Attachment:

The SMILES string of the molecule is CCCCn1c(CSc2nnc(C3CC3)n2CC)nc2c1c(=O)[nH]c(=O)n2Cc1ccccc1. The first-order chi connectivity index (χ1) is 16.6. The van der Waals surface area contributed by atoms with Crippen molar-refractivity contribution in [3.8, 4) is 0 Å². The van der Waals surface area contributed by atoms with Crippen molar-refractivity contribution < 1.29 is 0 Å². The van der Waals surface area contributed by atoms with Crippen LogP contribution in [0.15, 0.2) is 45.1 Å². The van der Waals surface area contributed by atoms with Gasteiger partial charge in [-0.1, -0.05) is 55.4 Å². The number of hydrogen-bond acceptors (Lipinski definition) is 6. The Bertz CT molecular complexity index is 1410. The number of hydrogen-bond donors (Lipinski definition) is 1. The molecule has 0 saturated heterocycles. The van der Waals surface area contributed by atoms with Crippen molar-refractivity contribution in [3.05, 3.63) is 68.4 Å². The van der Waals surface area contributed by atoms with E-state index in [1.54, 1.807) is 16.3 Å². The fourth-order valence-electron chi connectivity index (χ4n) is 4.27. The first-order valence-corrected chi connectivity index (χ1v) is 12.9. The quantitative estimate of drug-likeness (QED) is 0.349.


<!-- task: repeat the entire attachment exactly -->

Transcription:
The SMILES string of the molecule is CCCCn1c(CSc2nnc(C3CC3)n2CC)nc2c1c(=O)[nH]c(=O)n2Cc1ccccc1. The first-order chi connectivity index (χ1) is 16.6. The van der Waals surface area contributed by atoms with Crippen molar-refractivity contribution in [3.8, 4) is 0 Å². The van der Waals surface area contributed by atoms with Crippen molar-refractivity contribution < 1.29 is 0 Å². The van der Waals surface area contributed by atoms with Crippen LogP contribution in [0.15, 0.2) is 45.1 Å². The van der Waals surface area contributed by atoms with Gasteiger partial charge in [-0.1, -0.05) is 55.4 Å². The number of hydrogen-bond acceptors (Lipinski definition) is 6. The Bertz CT molecular complexity index is 1410. The number of hydrogen-bond donors (Lipinski definition) is 1. The molecule has 0 saturated heterocycles. The van der Waals surface area contributed by atoms with Crippen molar-refractivity contribution in [3.05, 3.63) is 68.4 Å². The van der Waals surface area contributed by atoms with E-state index in [1.54, 1.807) is 16.3 Å². The fourth-order valence-electron chi connectivity index (χ4n) is 4.27. The first-order valence-corrected chi connectivity index (χ1v) is 12.9. The quantitative estimate of drug-likeness (QED) is 0.349.